m. 15 JUN 1710
Facts and Events
John Walker, known to us as "Gunstocker John", was the son of Alexander I, of Wigton, Scotland. A 25 April 1714 baptismal record for a John Walker, the son of an Alexander Walker and Janet Cowan in Wigton, Scotland, is sometimes identified as that of Gunstocker John, but direct evidence for this is not known. (See Analysis. Family of Alexander Walker of Wigton Scotland). He came to America with his Uncle John in 1726.
Source:White, 1902 tells us that:
John Walker ... came with his Uncle John from Ireland to America. Soon afterwards he m. Mary Culton. They are both buried in a graveyard on the hill in front of his cousin, Alexander Walker's home, which is about one mile from where he settled on Walker's Creek. The farm is now  owned by a Mr. Whitmore. John Walker was a member of the New Providence Church and was an upright, conscientious man. From his occupation he was called "Gunstocker John," and many of the guns he assisted in making were used in the Revolutionary War. 
John owned several tracts in the Walkers Creek area of what is now Rockbridge County and one in Botetourt County. Extracts of the land transactions believed to be his follow:
Botetourt County, Virginia Deeds
Deed Bk 2: 90-92, 13 Mar 1775 (Deed of Release dated 14 Mar 1775): William Thompson and William Preston, executors of James Patton late of Augusta County to John Walker of Botetourt County; 392 acres on “a branch of James River called Cavel (Caval?) Run. No Witnesses.
Deed Bk 5: 191-192, 13 Jan 1795: Joseph Walker, attorney of John Walker of Rockbridge County, to William Moore of Botetourt County; 60 pounds; 170 acres on the waters of Graveyard Run the waters of Spreading Spring Branch branch of James River; joining James Moore; Peter Harkley, and John Chambers. Witnesses: Saml. Walker, James McPheeters, Thos. Rowland.
Rockbridge County, Virginia, Deeds
Deed Bk A;250-251, 4 Apr 1780: Anthony Kelly and Elizabeth his wife of Rockbridge County to John Walker of same; 95 acres on a branch of Walkers Creek for 1800 pounds. No witnesses. Recorded: 4 Apr 1780.
Deed Bk A: 273, 5 Sep 1780: John Walker and Margaret his wife of Rockbridge County to Hugh Kelso of same; 42 acres on a branch of Walkers Creek being part of a tract of 95 acres formerly belonging to William Kelly for 900 pounds. No witnesses. Recorded: 5 Sep 1780.
Deed Bk C:105, 17 Sep 1794: John Walker of Rockbridge County appoints his son Joseph Walker his lawful attorney to sell land in Botetourt County adjoining James Moore, Peter Hartley, and John Chambers. Witnesses: Samuel Houston, Polly Moore, John Rodgers, William Davison. Recorded 7 Oct 1794.
In his 1797 will, John left "the plantation that I now live on, containing two hundred and seventy-one acres, be the same more or less" to his son William. This 271 acres was presumably composed of the original tract of 213 acres he purchased from Benjamin Borden in 1743 and an adjoining 61 acres purchased from his son-in-law and daughter, Arthur and Mary (Walker) Grimes/Graham, in 1771. Unaccounted for are the remainders of the 392 acre tract he owned in Botetourt County and 95 acre tract he purchased from Anthony and Elizabeth Kelly in 1780. It is possible the deeds disposing of this property during John's lifetime were overlooked when the records of these counties were consulted. It is also possible these lands are part of the remainder of his estate he directed to be divided between his children and grandchildren after his debts and funeral expenses were paid. These deeds may be outside the higher end of the period reviewed which was about 1800. There is also the third possibility the deeds selling these two tracts were not recorded. Whatever the case, reviewing the land records and extending the time period covered needs to be done to sow up these loose ends in his land ownership history.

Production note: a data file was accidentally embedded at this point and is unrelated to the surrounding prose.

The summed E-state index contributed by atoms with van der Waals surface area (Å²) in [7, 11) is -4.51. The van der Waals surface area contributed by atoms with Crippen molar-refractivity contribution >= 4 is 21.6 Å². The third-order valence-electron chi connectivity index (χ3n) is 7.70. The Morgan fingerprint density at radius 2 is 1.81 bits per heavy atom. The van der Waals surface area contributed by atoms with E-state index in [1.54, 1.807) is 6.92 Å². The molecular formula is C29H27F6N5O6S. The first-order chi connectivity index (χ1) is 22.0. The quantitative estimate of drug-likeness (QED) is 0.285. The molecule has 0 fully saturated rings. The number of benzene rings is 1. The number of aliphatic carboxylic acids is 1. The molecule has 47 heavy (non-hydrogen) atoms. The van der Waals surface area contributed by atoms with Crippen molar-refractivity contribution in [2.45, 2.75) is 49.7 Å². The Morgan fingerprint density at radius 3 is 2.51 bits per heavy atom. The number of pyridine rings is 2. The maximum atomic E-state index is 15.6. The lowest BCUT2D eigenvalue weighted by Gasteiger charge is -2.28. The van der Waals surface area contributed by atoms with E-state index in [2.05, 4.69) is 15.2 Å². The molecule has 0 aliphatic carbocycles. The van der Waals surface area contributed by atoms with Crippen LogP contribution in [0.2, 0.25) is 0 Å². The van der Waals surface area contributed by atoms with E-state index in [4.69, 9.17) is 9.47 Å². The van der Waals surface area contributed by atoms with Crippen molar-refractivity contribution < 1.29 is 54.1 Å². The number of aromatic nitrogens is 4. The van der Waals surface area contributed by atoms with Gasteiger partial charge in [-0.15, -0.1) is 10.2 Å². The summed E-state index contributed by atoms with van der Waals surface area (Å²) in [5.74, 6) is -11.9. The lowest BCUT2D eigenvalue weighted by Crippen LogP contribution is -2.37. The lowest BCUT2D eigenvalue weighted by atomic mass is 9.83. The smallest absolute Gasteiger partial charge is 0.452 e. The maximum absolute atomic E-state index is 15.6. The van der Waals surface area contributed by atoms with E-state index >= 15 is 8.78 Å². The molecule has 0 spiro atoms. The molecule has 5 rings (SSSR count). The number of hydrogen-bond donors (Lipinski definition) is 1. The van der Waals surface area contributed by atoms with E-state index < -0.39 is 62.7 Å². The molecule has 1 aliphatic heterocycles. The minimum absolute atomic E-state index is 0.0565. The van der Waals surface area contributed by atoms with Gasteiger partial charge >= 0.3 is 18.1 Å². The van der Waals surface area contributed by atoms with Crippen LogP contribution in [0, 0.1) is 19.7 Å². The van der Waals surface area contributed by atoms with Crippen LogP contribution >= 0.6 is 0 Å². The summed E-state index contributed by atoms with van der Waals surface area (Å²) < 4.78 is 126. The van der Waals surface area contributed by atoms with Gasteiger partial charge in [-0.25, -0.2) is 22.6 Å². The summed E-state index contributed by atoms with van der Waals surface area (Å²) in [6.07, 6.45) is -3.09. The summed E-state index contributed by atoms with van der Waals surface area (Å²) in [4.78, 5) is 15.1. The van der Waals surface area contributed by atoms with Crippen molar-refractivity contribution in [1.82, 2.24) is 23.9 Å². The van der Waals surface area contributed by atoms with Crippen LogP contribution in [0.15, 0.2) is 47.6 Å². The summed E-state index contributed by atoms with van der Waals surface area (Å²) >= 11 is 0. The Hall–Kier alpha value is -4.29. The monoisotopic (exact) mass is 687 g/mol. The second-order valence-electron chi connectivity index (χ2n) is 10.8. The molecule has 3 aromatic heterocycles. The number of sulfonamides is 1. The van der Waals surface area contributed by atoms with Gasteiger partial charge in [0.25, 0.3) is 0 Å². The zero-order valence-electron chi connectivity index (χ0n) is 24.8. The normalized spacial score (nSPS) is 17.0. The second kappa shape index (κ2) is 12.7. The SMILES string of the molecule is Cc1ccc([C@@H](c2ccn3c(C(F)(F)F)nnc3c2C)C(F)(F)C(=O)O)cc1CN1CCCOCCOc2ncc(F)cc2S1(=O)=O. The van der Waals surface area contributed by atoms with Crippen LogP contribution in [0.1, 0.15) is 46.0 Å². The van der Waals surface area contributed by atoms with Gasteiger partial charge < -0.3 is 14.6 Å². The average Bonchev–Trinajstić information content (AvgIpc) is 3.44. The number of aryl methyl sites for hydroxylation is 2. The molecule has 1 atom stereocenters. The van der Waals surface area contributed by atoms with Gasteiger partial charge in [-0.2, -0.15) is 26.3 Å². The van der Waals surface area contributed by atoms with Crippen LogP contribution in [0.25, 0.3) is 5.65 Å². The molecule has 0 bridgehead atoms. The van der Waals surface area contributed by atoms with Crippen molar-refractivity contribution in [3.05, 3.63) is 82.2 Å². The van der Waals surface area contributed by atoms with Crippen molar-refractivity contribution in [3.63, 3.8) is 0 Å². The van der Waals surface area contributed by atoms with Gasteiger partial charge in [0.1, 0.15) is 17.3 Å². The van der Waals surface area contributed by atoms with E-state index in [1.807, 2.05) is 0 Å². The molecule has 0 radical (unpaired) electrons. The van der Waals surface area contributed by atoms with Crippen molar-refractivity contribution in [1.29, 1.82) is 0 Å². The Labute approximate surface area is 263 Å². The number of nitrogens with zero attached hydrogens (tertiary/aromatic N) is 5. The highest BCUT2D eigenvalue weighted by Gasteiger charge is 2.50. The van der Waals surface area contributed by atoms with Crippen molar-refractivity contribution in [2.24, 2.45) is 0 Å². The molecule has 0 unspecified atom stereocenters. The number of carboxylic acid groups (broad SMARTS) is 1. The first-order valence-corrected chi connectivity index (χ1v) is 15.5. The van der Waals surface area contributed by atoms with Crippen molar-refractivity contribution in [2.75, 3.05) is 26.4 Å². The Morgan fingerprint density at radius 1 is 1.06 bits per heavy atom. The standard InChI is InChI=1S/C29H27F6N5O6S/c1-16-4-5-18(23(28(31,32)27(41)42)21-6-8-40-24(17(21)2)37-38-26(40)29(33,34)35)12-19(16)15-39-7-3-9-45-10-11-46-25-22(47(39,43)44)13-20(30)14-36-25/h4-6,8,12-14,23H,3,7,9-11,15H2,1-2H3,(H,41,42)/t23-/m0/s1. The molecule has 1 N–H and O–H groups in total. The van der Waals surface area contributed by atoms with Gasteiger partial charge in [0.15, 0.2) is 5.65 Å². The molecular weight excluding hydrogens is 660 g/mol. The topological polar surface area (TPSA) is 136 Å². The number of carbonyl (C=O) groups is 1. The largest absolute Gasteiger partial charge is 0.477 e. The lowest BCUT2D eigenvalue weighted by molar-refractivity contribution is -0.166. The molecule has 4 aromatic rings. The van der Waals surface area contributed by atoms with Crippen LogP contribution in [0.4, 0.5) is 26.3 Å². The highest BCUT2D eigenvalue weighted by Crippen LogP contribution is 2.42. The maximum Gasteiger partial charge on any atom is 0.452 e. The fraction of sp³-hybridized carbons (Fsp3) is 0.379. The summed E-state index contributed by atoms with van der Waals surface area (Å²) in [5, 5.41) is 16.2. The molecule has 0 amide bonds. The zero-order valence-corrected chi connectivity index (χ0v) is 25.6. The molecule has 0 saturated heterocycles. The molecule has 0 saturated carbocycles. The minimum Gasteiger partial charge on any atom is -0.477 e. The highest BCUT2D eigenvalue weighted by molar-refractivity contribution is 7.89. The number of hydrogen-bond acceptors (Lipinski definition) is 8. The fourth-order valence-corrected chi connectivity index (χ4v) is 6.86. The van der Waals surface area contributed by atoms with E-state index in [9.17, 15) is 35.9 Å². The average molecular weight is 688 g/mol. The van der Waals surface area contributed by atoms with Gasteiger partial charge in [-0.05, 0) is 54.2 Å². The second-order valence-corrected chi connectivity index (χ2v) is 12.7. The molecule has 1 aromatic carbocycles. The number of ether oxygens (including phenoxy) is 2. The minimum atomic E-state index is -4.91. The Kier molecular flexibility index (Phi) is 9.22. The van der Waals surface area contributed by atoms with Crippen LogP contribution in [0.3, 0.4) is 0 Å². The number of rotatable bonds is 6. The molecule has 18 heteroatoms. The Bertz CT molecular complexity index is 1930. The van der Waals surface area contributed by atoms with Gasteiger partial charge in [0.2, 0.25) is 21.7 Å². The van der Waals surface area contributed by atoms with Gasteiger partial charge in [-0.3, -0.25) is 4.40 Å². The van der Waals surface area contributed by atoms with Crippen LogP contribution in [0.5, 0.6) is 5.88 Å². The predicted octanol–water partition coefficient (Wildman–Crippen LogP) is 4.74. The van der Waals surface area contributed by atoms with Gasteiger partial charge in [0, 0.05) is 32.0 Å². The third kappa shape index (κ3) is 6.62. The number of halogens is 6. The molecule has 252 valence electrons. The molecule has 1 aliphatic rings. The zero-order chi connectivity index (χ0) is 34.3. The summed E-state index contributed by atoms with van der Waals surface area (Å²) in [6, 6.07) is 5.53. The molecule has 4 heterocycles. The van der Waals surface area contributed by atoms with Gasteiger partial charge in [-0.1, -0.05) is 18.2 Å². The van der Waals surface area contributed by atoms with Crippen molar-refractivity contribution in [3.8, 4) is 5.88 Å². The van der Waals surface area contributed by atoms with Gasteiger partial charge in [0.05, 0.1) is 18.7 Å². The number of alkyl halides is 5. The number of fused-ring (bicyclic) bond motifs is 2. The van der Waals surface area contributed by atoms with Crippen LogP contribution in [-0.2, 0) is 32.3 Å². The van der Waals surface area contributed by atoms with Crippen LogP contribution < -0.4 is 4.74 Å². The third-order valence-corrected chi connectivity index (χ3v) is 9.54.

There are also several deeds for a John Walker purchasing property on Walkers Creek in 1778. Initially these were thought to be purchases made by Gunstocker John, however in reviewing the timeline of these purchases and their subsequent dispositions these are now thought to involve his son John who died shortly before him.
White says John's occupation was gunstocking and that appears to be correct. He is identified as "Gunstocker John Walker" in the 1780 patent of his son John Walker's land adjoining his on Walker's Creek as well as in some Rockbridge County tax list. As a gunstocker, John practiced the art of carving gun stocks from wood and attaching them to barrels. But this was not his only skill, the Rockbridge County tax lists also refer to him as a blacksmith which was probably his primary profession and one shared by his brother "Sawney" Alexander, his cousin Alexander, and several of his sons. Gunstocking would have been a nice compliment to his smithing and it may be he was exceptionally skilled at it since he was known predominantly as a gunstocker and not as a blacksmith. A ledger covering the years 1788-1795 for a John Walker who was a blacksmith in Rockbridge County is in the collection of the Wisconsin Historical Society. This was probably Gunstocker John's ledger. His son John, also a blacksmith but known as a gunsmith, died in 1794 leaving his father as the only candidate in the area. John would have been close to 80 years old in 1795, a rather advanced age for a man to still be working as a blacksmith. It is possible by the time period the ledger covers John had taken on more of a managerial role of his blacksmith shop with his adult sons doing the actual work. The ledger records the repair of everyday household items for his customers as the crafting items such as: gate hinges, fire dogs, broad axes, "plow shields," "tommy hawks," and, of course, gun barrels.
1. Complete documentation
2. Discussion of birth order of children